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Weekly Outlook

Weekly Outlook 04 Sep 2023 – 10 Sep 2023

Weekly Commentary: 04 Sep 2023 – 10 Sep 2023

Returns were positive last week as a decrease in longer-term rates provided a boost to growth shares.  The US added 187,000 jobs, and gains for the previous 2 months were revised lower by a combined 110,000. in August, according to the report released on Friday by the Labour Department. The unemployment rate rose to 3.8% from 3.5% in July as more Americans joined the workforce. Consumer spending jumped in July and price pressures remained subdued. Strong consumer has also boosted 3rd quarter growth projections to 4%, much faster than the 2nd quarter’s 2.1% pace. Investors are now hailing a possible Goldilocks scenario in which inflation comes under control without causing a recession. There are also possibilities for a pause in raising interest rates as Jerome Powell mentioned that the Fed would proceed carefully in any further move, signaling little urgency to raise rates at the central bank’s next meeting in September. However, he left the possibility to raise them later this year if the economy doesn’t slow enough to keep inflation declining.

Activity in China’s manufacturing sector contracted for a fifth straight month in August. This will add pressure on policymakers in China to shore up growth. PMI Index was 49.7% and non-manufacturing PMI, which covers services and industries such as agriculture and construction was 51%. The Chinese are making moves to provide support and they have cut the amount of foreign currency deposits that domestic banks must hold as reserves from 6% to 4%. It has also reduced the minimum down payments for homebuyers nationwide and encouraged lenders to lower rates on existing mortgages.

Stock returns were positive over the week as observed across the following 3 indices, the Dow Jones Industrial Average (+1.57%), S&P 500 Index (+2.55%), and NASDAQ Composite Index (+3.27%). Other notable key market indices that generated negative returns consist of MSCI World (+0.52%) & Hang Seng Index (+0.06%). All S&P 500 sectors registered mixed returns last week with notable sectors – Consumer Staples (-0.73%), Health Care ( -0.08%), and Energy (-1.37%) falling more than the rest of the sector. For 2022, index returns were negative for the Dow Jones Industrial Average (-8.78%), S&P 500 (-19.44%), and the NASDAQ Composite (-33.10%).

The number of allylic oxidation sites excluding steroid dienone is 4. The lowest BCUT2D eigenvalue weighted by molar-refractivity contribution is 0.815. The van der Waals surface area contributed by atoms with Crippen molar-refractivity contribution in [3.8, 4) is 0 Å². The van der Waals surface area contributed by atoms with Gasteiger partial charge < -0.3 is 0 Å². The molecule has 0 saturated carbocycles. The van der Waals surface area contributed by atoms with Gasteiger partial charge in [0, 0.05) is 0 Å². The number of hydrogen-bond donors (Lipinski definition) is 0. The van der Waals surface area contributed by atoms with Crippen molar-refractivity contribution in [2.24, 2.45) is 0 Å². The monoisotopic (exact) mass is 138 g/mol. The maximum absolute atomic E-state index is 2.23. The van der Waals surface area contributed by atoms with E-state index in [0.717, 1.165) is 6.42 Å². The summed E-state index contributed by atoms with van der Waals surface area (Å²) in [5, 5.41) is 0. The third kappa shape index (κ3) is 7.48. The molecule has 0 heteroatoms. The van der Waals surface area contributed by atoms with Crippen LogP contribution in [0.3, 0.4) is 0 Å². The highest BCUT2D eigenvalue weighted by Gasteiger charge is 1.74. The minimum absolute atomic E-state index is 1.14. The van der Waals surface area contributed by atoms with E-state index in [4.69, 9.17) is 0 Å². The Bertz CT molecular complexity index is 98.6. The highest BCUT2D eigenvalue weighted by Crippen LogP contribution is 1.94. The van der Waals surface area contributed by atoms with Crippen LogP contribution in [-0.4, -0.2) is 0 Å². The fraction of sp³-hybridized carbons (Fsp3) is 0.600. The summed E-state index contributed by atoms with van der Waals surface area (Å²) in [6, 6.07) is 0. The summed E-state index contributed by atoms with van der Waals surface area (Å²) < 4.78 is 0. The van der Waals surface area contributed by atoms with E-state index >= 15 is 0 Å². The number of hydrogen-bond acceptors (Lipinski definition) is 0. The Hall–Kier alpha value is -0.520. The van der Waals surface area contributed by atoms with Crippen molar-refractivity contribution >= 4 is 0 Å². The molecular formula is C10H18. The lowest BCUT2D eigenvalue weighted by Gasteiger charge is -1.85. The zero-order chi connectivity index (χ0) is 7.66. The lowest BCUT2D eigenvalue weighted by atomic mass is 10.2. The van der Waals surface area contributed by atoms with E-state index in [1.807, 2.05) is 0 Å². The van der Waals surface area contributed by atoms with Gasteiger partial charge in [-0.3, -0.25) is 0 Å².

The yield-curve remains inverted as the 10Y-2Y US Treasury spread widened to -0.85%, driven by U.S 2-year and 10-year Treasury yields rising 13 bps to 5.07% and falling 3 bps to 4.22% respectively. Market sentiment also became more risk-on as the U.S. High Yield (HY) – Investment Grade (IG) credit spread tightened 7 bps to 2.61% while the CBOE Volatility Index (VIX) fell 162bps to 15.68%.

This coming week, India will be hosting the G20 Summit in New Delhi, and China President Xi Jinping will not be attending, with his Premier Li Qiang attending instead. Additionally, the EU and Japan will be releasing their Q2 GDP figures.

The global REITs market’s return was mostly in the mix across the numerous benchmarks. Thailand Property Fund & REITs Index (-0.44%), Hang Seng REIT Index (+0.07%), and FTSE EPRA Nareit UK REITs GBP (+1.63%) the notable REITs that generated negative returns over the past week. Closer to home, the iEdge S-REIT Index (+0.18%) and most of its subsectors generated mixed weekly returns with Data Center REITS (+2.62%) and Real Estate Operating Companies REITs (+5.90%), the notable sector that outperformed the rest last week.  REITs generally have been affected by decreasing yield spread as interest rates surged and investors price in the possibility of reduced distributions stemming from higher financing costs. However, we do expect inflows to return to the sector given the existing attractive valuations on offer and resilience offered by the REIT asset class in light of the waning global growth outlook.

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